- continue to develop hand-eye coordination skills and a preference for left or right handedness
- continue to understand and use concepts of place and direction, such as up, down, under, beside
- develop the ability to climb, balance, run, gallop, jump, push and pull, and take stairs one at a time
- develop eye/hand/body coordination, eye teaming, and depth perception
Five to seven years
Children between five and seven years old develop or continue to develop the following skills:
- improve fine motor skills, such as handling writing tools, using scissors
- continue to develop climbing, balancing, running, galloping, and jumping abilities
- continue to improve hand-eye coordination and handedness preference
- learn to focus vision on school work for hours every day
Hand-eye coordination problems are usually first noted as a lack of skill in drawing or writing. Drawing shows poor orientation on the page and the child is unable to stay "within the lines" when using a coloring book. Often the child continues to depend on his or her hand for inspection and exploration of toys or other objects. Poor hand-eye coordination can have a wide variety of causes, but the main two conditions responsible for inadequate hand-eye coordination are vision problems and movement disorders.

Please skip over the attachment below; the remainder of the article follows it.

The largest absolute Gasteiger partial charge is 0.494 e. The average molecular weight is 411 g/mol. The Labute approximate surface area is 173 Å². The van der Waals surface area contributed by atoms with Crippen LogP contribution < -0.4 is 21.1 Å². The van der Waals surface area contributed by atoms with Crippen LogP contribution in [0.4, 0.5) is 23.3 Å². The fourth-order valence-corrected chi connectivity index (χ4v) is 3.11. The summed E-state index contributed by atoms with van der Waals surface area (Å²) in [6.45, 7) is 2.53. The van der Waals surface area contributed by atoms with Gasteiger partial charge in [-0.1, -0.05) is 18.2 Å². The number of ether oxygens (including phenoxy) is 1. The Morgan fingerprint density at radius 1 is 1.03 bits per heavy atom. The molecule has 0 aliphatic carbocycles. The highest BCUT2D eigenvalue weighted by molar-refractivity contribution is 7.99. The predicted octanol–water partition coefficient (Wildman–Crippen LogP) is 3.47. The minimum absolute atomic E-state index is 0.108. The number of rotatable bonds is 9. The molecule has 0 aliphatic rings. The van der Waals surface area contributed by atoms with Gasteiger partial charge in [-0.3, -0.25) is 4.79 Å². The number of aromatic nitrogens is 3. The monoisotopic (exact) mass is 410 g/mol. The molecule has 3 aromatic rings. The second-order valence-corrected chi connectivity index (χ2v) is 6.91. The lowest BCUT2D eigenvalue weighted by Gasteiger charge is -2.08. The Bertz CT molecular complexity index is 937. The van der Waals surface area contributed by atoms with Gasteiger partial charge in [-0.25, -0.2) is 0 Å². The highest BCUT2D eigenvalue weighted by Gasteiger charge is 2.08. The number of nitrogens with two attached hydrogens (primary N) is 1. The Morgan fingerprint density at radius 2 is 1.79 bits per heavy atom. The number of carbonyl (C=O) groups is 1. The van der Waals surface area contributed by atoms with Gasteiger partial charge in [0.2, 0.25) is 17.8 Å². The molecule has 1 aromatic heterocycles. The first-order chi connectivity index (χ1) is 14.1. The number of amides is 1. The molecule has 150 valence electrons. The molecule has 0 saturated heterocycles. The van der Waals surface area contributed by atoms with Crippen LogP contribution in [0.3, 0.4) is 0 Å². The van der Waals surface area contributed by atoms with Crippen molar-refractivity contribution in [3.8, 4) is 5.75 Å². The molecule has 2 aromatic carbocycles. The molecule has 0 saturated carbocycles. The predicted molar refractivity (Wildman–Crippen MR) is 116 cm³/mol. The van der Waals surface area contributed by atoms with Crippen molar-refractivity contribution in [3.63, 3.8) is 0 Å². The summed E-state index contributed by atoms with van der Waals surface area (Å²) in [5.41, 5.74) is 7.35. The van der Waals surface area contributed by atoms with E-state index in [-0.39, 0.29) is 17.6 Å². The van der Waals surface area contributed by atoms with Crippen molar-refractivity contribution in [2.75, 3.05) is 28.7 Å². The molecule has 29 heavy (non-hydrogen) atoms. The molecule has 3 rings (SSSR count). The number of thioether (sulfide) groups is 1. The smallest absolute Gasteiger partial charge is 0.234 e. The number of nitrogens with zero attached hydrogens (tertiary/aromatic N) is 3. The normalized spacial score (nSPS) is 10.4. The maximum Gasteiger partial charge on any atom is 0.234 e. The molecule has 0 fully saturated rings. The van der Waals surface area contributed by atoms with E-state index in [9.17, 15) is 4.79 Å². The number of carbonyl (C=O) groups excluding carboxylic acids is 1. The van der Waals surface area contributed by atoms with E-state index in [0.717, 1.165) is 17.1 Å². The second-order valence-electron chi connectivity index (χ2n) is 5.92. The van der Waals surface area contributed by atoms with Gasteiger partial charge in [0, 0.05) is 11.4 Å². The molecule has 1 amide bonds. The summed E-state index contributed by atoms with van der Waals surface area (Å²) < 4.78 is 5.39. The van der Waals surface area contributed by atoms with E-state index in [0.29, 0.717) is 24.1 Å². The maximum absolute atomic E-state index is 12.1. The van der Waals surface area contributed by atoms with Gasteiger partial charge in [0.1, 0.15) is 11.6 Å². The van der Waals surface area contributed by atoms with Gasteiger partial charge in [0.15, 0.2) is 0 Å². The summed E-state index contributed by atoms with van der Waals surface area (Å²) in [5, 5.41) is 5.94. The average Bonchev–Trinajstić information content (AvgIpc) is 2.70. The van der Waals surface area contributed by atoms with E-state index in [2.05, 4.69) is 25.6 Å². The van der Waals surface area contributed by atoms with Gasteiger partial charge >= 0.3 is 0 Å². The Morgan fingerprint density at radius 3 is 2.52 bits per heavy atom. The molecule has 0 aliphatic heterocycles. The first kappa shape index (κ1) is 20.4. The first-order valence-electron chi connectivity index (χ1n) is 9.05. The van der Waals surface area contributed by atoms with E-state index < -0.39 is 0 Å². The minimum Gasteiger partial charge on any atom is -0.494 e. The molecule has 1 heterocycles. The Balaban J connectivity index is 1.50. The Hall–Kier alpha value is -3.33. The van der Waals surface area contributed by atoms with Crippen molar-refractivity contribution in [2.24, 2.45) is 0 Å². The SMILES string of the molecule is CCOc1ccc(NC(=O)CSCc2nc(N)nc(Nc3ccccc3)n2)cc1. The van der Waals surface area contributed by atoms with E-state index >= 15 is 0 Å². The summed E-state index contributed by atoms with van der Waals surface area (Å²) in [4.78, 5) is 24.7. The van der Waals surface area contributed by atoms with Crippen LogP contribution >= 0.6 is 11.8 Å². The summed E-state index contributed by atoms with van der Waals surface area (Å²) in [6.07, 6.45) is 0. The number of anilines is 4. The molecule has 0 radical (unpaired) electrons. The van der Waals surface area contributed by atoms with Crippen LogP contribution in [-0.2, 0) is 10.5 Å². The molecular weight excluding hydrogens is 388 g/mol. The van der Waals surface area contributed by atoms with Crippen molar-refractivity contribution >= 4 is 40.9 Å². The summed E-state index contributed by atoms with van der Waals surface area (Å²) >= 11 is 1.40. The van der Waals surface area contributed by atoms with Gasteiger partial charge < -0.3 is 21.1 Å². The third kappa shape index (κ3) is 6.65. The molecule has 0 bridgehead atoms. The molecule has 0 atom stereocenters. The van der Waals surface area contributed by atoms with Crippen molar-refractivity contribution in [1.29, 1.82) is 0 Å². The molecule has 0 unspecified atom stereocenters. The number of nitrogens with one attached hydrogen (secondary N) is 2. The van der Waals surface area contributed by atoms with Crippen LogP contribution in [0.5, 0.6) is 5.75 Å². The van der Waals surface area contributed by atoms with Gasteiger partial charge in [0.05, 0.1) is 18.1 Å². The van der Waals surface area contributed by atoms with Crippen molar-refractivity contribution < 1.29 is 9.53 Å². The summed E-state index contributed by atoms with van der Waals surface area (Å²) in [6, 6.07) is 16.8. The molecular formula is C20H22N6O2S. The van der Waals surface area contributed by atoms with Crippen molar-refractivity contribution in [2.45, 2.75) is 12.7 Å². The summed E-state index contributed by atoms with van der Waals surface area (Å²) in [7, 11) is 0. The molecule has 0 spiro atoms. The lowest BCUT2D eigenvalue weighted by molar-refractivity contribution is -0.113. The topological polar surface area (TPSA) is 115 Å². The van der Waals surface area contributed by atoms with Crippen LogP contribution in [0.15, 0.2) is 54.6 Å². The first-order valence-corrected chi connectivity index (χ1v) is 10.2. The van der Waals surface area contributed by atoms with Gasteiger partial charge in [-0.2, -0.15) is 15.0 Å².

Vision impairment is a loss of vision that makes it hard or impossible to perform daily tasks without specialized adaptations. Vision impairment may be caused by a loss of visual acuity, in which the eye does not see objects as clearly as usual. It may also be caused by a loss of visual field, in which the eye cannot see as wide an area as usual without moving the eyes or turning the head. Vision impairment changes how a child understands and functions in the world. Impaired vision necessarily affects a child's hand-eye coordination, as well as cognitive, emotional, neurological, and physical development by limiting the range of experiences and the kinds of information to which the child is exposed.
Movement disorders are characterized by impaired body movements. They have a variety of causes. An example is ataxia, characterized by a lack of coordination while performing voluntary movements. The problem may appear as clumsiness, inaccuracy, or instability. Movements are not smooth and may appear disjointed or jerky. Another example is hypertonia, a condition marked by an abnormal increase in muscle tension and a reduced ability of a muscle to stretch. Whatever their origin, movement disorders almost always prevent the normal development of hand-eye coordination.